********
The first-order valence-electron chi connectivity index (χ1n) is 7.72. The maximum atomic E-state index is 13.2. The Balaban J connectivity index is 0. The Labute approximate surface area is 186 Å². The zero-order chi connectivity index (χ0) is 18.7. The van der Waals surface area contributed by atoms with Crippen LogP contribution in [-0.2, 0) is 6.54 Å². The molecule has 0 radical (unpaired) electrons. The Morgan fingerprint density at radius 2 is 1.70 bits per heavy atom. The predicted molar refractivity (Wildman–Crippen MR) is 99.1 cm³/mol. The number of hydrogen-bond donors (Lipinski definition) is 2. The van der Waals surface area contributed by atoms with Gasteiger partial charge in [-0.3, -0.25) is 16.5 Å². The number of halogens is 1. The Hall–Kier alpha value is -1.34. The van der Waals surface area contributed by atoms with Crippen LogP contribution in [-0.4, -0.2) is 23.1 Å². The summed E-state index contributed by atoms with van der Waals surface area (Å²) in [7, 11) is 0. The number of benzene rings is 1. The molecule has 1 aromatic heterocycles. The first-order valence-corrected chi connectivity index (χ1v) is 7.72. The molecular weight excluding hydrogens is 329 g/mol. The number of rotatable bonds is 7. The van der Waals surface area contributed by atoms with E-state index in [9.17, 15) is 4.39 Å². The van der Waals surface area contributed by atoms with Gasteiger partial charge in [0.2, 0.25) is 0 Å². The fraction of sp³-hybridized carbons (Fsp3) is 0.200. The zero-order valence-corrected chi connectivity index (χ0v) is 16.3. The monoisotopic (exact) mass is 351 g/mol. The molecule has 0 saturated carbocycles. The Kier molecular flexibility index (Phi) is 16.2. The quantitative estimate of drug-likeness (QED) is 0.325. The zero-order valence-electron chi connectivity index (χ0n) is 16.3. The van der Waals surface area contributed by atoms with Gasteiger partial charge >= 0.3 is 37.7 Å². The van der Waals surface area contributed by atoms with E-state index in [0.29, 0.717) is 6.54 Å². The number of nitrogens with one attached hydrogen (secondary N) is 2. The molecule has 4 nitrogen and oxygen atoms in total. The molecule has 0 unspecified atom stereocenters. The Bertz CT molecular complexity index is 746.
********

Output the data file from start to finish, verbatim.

The first-order valence-electron chi connectivity index (χ1n) is 7.72. The maximum atomic E-state index is 13.2. The Balaban J connectivity index is 0. The Labute approximate surface area is 186 Å². The zero-order chi connectivity index (χ0) is 18.7. The van der Waals surface area contributed by atoms with Crippen LogP contribution in [-0.2, 0) is 6.54 Å². The molecule has 0 radical (unpaired) electrons. The Morgan fingerprint density at radius 2 is 1.70 bits per heavy atom. The predicted molar refractivity (Wildman–Crippen MR) is 99.1 cm³/mol. The number of hydrogen-bond donors (Lipinski definition) is 2. The van der Waals surface area contributed by atoms with Gasteiger partial charge in [-0.3, -0.25) is 16.5 Å². The number of halogens is 1. The Hall–Kier alpha value is -1.34. The van der Waals surface area contributed by atoms with Crippen LogP contribution in [-0.4, -0.2) is 23.1 Å². The summed E-state index contributed by atoms with van der Waals surface area (Å²) in [7, 11) is 0. The number of benzene rings is 1. The molecule has 1 aromatic heterocycles. The first-order valence-corrected chi connectivity index (χ1v) is 7.72. The molecular weight excluding hydrogens is 329 g/mol. The number of rotatable bonds is 7. The van der Waals surface area contributed by atoms with E-state index in [9.17, 15) is 4.39 Å². The van der Waals surface area contributed by atoms with Gasteiger partial charge in [0.2, 0.25) is 0 Å². The fraction of sp³-hybridized carbons (Fsp3) is 0.200. The zero-order valence-corrected chi connectivity index (χ0v) is 16.3. The monoisotopic (exact) mass is 351 g/mol. The molecule has 0 saturated carbocycles. The Kier molecular flexibility index (Phi) is 16.2. The quantitative estimate of drug-likeness (QED) is 0.325. The zero-order valence-electron chi connectivity index (χ0n) is 16.3. The van der Waals surface area contributed by atoms with Gasteiger partial charge >= 0.3 is 37.7 Å². The van der Waals surface area contributed by atoms with E-state index in [0.29, 0.717) is 6.54 Å². The number of nitrogens with one attached hydrogen (secondary N) is 2. The molecule has 4 nitrogen and oxygen atoms in total. The molecule has 0 unspecified atom stereocenters. The Bertz CT molecular complexity index is 746.